KUALA LUMPUR: AN international inquiry will reveal whether Malaysia Airlines Flight MH370 was downed intentionally by the pilot, as alleged in an Australian news documentary.
Senior Australian journalist Ean Higgins, who backed the claim, said in an interview with Sky News Australia that an international inquiry would affirm the allegation, although the confirmation could be made only when the aircraft was found.
“I think (an international inquiry) is an excellent idea. There is a bit of change over the past few days. We’ve seen (ex-Australian prime minister) Tony Abbott basically call a spade a spade and said a top-level Malaysian officer told him right at the start they thought evidence pointed to (the incident) being a pilot mass murder-suicide.
“Basically, most of the aviation community think that’s the most possible scenario, the other one being a hijack gone wrong.
“We wouldn’t know until we find the aircraft. An international inquiry would help towards that end by reevaluating the evidence, maybe getting public hearings. Calling the Australian Transport Safety Bureau (ATSB) officers, who are very reluctant to say what they know or reveal documents, it would be an excellent idea.”
Higgins was responding to a question on whether it is a good idea to have an international inquiry into the fate of the missing flight.
His response came after the broadcast of a Sky News Australia documentary titled MH370: The Untold Story.
On Wednesday, DAP adviser Lim Kit Siang said an international commission of inquiry into the MH370 disappearance would be necessary in light of Abbott’s revelations.
Abbott said in the documentary that Malaysia’s top leadership considered from the outset the disappearance of MH370 in 2014 a mass murder-suicide by the pilot.
“My understanding from the top levels of the Malaysian government is that they (initially) thought it was murder-suicide by the pilot.”
He, however, declined to name any individual to back his claim.
In the same interview, Higgins, author of The Hunt for MH370, claimed that the tragedy could have been prevented if the Malaysian authorities acted sooner to locate the plane when it disappeared from the radar.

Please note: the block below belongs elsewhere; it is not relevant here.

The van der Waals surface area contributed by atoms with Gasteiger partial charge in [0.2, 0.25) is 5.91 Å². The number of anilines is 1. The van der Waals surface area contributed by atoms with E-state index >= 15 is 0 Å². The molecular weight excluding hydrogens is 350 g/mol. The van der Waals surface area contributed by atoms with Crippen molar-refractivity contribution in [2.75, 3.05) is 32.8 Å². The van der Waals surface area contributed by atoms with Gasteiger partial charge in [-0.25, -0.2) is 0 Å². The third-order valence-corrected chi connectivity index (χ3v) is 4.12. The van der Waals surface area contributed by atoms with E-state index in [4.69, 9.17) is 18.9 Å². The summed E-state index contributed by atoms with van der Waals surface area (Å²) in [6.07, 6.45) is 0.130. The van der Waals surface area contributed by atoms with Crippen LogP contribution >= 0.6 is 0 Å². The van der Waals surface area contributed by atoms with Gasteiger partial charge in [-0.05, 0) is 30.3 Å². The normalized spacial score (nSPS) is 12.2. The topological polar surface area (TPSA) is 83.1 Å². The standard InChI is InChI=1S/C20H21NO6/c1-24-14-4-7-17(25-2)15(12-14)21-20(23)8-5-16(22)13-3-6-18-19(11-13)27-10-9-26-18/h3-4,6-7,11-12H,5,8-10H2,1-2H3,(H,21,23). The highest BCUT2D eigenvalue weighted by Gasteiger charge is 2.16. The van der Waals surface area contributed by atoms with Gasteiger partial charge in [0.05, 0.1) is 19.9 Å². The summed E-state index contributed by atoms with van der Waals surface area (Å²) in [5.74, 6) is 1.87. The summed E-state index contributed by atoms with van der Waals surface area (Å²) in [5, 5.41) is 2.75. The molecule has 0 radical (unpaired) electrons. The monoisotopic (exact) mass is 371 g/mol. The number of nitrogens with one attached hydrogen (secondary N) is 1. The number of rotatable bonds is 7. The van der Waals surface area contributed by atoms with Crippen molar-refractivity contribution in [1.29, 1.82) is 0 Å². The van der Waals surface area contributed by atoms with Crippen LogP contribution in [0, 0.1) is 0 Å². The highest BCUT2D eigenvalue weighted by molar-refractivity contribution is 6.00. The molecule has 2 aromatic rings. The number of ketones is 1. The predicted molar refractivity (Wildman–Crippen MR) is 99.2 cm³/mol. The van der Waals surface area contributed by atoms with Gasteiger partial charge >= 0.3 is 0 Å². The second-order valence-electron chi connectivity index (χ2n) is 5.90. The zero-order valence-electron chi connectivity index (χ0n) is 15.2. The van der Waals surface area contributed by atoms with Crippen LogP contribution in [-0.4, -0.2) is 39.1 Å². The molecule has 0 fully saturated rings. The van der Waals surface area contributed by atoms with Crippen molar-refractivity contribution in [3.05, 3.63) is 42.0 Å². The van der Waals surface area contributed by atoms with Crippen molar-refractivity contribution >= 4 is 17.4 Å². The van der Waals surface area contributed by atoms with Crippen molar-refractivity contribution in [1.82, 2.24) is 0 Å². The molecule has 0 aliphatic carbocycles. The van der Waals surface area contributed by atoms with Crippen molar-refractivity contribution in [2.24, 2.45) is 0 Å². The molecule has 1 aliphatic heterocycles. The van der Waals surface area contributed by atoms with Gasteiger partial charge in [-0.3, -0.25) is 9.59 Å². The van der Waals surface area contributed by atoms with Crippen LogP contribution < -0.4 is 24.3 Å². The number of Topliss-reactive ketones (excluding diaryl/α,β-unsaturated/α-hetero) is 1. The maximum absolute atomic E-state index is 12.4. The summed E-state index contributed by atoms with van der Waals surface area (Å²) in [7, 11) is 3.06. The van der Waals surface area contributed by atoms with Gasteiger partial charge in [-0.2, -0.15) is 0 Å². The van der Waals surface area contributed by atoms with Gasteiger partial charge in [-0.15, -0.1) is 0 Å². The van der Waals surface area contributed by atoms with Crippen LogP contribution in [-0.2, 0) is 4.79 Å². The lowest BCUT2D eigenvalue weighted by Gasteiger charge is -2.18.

“I think there is a possibility that the plane could have been intercepted if people had been more on the ball. The air traffic controllers in Malaysia did not act for hours, and by that time the opportunity to possibly intercept the aircraft was lost.
“The military radar operators were basically asleep at the wheel and weren’t actually monitoring the radar. It is unfortunate the Malaysian government did not act more efficiently,” he said.
In the same documentary, former Australian pilot Byron Bailey claimed that he knows the “exact location” of MH370’s wreckage.
Bailey, a veteran aviation officer with over 50 years of experience, said the crash site was likely further south of the search site in the southeastern parts of the Indian Ocean, where an international search party had combed hundreds of miles and found nothing.
He claimed that the “exact” location of the wreckage is at these coordinates: 39’10S, 88’18E.
“If I’m wrong, then it probably means the aircraft has been taken by aliens or is sitting in a hangar in Kazakhstan,” he said.
Martin Dolan, a former ATSB chief, said the wreckage was most likely in or around the area that had been searched.
He said new evidence suggested possible error in the initial theory that the plane dived nose first.
The assumption was based on the discovery of a small piece of debris found during the search, which indicated a high-speed impact with water that was not consistent with a controlled ditching.
“I think the evidence is less clear now, given that we have managed to eliminate most of the area associated with that scenario.
“There’s nothing fundamentally different that we would do. It’s just we now have some additional information, which has been brought to bear, and still leads to the conclusion that the most likely location is in or around the area that we have been searching.
“That means there’s an increasing likelihood there was someone at the controls at the end of the flight,” Dolan said.